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1979 Tulipa sylvestris L. in Suffolk v.c. 25. Suffolk Nat. Hist. 18: 82–83 Some observations on Catapodium rigidum. (L.) C. E. Hubbard subsp. majus (C. Presl) Perring & Sell. Watsonia 12: 261–262 An ecological flora of Breckland. Editor – the Breckland Flora Project. Extensive field survey work and recording. EP Publishing Ltd 1–105 and Maps 1–95. Wakefield 1980 Corynephorus canescens (L.) Beauv. in West Suffolk v.c. 26. Watsonia 13: 61–62 1981 Charles Edward Hubbard CBE DSc FLS : 1900–1980. Obituary in Watsonia 13: 243–244 Fritillaria meleagris L.: its survival and habitats in Suffolk, England. Biological Conservation 20: 5–14 The survival of Alopecurus bulbosus Gouan in former sea flooded marshes in East Suffolk v.c. 25. Watsonia 13: 313–316 1982 Rex Graham Nature Reserve. The Suffolk Trust for Nature Conservation, Ipswich 1–12 1983 The past and present status of Gastridium ventricosum (Gouan). Scliinz & Thell. as an arable colonist in Britain. Watsonia 14: 257–261 Panel of Referees and Specialists. Advice on the taking and sending of Specimens. BSBI Year Book: 10 1986 A reconsideration of the taxonomic status of Poa balfourii Parnell (Gramineae) Watsonia 16: 37–42 The distribution, ecology, history and status of Gastridium ventricosum (Gouan) Schinz & Thell. in the British Isles. Watsonia 16: 43–54 Festuca trachyphylla (Hackel) Krajina. Nature in Cambridgeshire 28: 54–56 Molinia caerulea (L.) Moench. subsp. arundinacea (Schrank) H. Paul a subspecies of Purple Moor-grass. Suffolk Nat. Hist. 22: 57–58 Festuca trachyphylla (Hackel) Krajina a grass introduced into the Suffolk Breckland. Suffolk Nat. Hist. 22: 59–61 1988 Hildersham Furze Hills. Nature in Cambridgeshire 30: 4–12 Festuca arundinacea var. strictior. BSBI Scottish Newsletter 9: 6–7 Two subspecies of Molinia caerulea (L.) Moench in the British Isles (with P. D. Sell). Watsonia 17: 153–157 The identification of grasses. Wild Flower Magazine 24–25 Autumn Identification keys to Desmazeria rigida and subsp. majus; Molinia caerulea subsp. caerulea and subsp. altissima; Spartina anglica, maritima and × townsendii. Plant Crib : Ed. T. C. G Rich & M. D. B. Rich : B.S.B.I. London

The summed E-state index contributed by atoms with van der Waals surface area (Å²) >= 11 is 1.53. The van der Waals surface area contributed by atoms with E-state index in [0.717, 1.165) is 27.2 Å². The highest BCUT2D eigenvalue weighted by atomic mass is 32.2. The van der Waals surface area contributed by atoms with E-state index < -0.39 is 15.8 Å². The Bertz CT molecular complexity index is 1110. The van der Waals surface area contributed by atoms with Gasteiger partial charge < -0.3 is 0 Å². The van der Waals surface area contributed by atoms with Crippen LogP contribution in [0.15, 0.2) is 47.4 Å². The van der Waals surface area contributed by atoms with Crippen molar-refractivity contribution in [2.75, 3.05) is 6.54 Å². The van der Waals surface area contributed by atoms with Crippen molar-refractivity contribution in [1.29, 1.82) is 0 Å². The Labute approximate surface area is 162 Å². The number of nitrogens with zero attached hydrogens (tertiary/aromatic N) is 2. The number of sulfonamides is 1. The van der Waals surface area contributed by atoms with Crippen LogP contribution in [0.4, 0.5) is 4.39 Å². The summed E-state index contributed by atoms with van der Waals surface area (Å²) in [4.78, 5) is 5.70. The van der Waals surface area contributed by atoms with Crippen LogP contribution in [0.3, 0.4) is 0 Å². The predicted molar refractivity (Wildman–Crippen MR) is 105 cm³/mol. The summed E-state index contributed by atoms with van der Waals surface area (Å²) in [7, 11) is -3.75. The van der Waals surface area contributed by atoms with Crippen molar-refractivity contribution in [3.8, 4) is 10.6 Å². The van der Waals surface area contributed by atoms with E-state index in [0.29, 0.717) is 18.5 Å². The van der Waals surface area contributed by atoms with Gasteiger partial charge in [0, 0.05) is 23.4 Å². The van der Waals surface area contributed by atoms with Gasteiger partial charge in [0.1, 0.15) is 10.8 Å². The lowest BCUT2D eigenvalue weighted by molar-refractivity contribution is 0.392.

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1989 Alopecurus × plettkei Mattfeld in Britain (with M.J. Wilkinson). Watsonia 17: 301–308 An introduction to Bromus spp. in Britain. Wild Flower Magazine 31–32 Spring Spreading Meadow-grass Poa subcaerulea Sm. Nature in Cambridgeshire 31: 57–60 The influence of farming practice on the survival and final extinction of Veronica triphyllos L. at Lakenheath v.c. 26. Suffolk Nat. Hist. 25: 61–64 1990 Molinia caerulea var. viridiflora Lejeune: a variety of Purple Moor-grass in Suffolk. Suffolk Nat. Hist. 26: 82–84 Molinia caerulea subsp. altissima (Link) Domin. A Purple Moor-grass. Suffolk Nat. Hist. 26: 85 1991 Festuca arundinacea Schreb. var. strictior (Hack.) K. Richt. Watsonia: 18: 4, 414–415 Margerson George Rutterford FLS : 1907–1991. Obituary “Rutterford of Breckland”. Suffolk Nat. Hist. 27: 59–60 Margerson George Rutterford FLS : 1907–1991. Obituary “Rutterford of Breckland”. Suffolk Wildlife Trust 1992 Molinia caerulea (L.) Moench subsp. arundinacea (Schrank) K. Richter in Cambridgeshire v.c. 29. Nature in Cambridgeshire 34: 61–63 Ecological Change in Breckland (PJOT quoted throughout). English Nature, P. Lambley Ed. 30–71 Corynephorus canescens (L.) Beauv., in Scotland BSBI Scottish Newsletter 14: 13–15 1993 Corynephorus canescens (L.) Beauv. (Poacae) on the west coast of Scotland. Watsonia 19: 3, 192–193 Veronica triphyllos L. in Breckland v.c. 26. Suffolk Nat. Hist. 29: 61 “Breck, Fen & Forest” by M. G. Rutterford published by Bruce Rutterford, Lakenheath. Book review in Nature in Cambridgeshire 35: 79 Herbaria: Towards a Better Use. BSBI News 64: 18 1994 Alopecurus aequalis Sobol: p 40. Corynephorus canescens (L.) Beauv.: p 122. Hordelymus europaeus (L.) Jessen : p 208. Potentilla argentea L. : p 332.In “Scarce Plants in Britain”. Ed. A. L. Stewart, D. A. Pearman and C. D. Preston. Peterborough 1995 Elytrigia repens (L.) Desv. ex Nevski subsp. arenosa (Spenner) A. Love (Poaceae) in north-western Europe. Watsonia 20: 4, 385–390 Elytrigia repens (L.) Desv. ex Nevski subsp. arenosa (Spenner) A. Love. Suffolk Nat. Hist. 31: 54–56